"Can Options Delta Move Over 1?"

"Can Options Delta Move Over 1?"

"Can delta surpass 1.0 due to gamma and for $1 move in the underlying can the option move $1.25 due to delta being over 1.0 overtime?"
- Asked By Tony Guzman 13 March 2010

Answered by Mr. OppiE

Hi Tony,

The short answer is, No. There is no way the delta value of an option can ever exceed 1 (or -1 for put options) in options trading. I don't think this comes as a surprise to you at all and I suppose what you really want to know is "Why", right?

All long options positions, no matter call option or put option, comes with positive gamma value. Gamma value is the options greek that measures the rate of change of an option's delta value to a change in the price of the underlying stock. Positive gamma value increases the delta value of call options towards 1 and decreases the delta value of put options towards -1 when these options goes more and more in the money.

Since positive delta increases the delta value of options when they go more and more in the money, surely there will come a point where the delta value exceeds 1 or -1, right? Well, this would be true IF gamma value remains unchanged no matter how the price of the underlying stock changes. However, gamma value also changes with the moneyness of an option.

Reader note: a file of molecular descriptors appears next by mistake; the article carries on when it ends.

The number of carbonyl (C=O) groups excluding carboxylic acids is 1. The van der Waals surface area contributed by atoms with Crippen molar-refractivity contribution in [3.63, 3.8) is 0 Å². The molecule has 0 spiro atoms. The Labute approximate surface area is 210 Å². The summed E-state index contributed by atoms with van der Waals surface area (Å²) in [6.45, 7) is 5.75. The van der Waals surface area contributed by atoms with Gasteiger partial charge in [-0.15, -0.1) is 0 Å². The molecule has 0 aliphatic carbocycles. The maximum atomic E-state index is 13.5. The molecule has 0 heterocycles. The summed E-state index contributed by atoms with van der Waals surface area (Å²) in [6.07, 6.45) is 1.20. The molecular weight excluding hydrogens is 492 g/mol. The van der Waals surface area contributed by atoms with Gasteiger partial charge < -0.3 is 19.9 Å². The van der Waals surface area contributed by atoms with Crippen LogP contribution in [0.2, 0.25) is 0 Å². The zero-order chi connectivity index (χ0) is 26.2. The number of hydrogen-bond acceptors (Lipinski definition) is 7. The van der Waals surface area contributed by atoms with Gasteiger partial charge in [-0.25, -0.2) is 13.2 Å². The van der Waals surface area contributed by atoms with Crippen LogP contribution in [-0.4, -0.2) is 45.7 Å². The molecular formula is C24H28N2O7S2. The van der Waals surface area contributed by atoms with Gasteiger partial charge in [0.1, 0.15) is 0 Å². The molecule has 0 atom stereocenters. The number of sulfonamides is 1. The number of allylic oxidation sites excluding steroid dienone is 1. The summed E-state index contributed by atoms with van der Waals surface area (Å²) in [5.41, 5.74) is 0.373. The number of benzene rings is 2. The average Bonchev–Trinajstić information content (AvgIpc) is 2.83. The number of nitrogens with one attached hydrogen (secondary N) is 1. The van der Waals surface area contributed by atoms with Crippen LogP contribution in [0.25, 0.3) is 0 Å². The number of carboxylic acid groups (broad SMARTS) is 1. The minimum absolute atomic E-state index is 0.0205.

When an option goes more and more in the money or out of the money, gamma value also decreases. By the time the delta value of an option reaches 1 or -1, the gamma value of the option would also have decreased to zero. When gamma is zero, the delta value of an option would cease to change with any change in the price of the underlying stock, that is why delta value would never move beyond 1 or -1 no matter how much more they move in the money after that. Below is the call options pricer for QQQQ call options on June2009.

gamma values of an option

As you can see from the picture above, gamma value decreases as the call options goes more and more in the money. Finally, when the delta value reaches 1.0 at the $25 strike price, gamma value turns to zero as well. This is why you can never have delta of more than 1.

The Delta value of an option is also an indication of the probability that an option will end up in the money by expiration and there is no greater probability than 100%, right?

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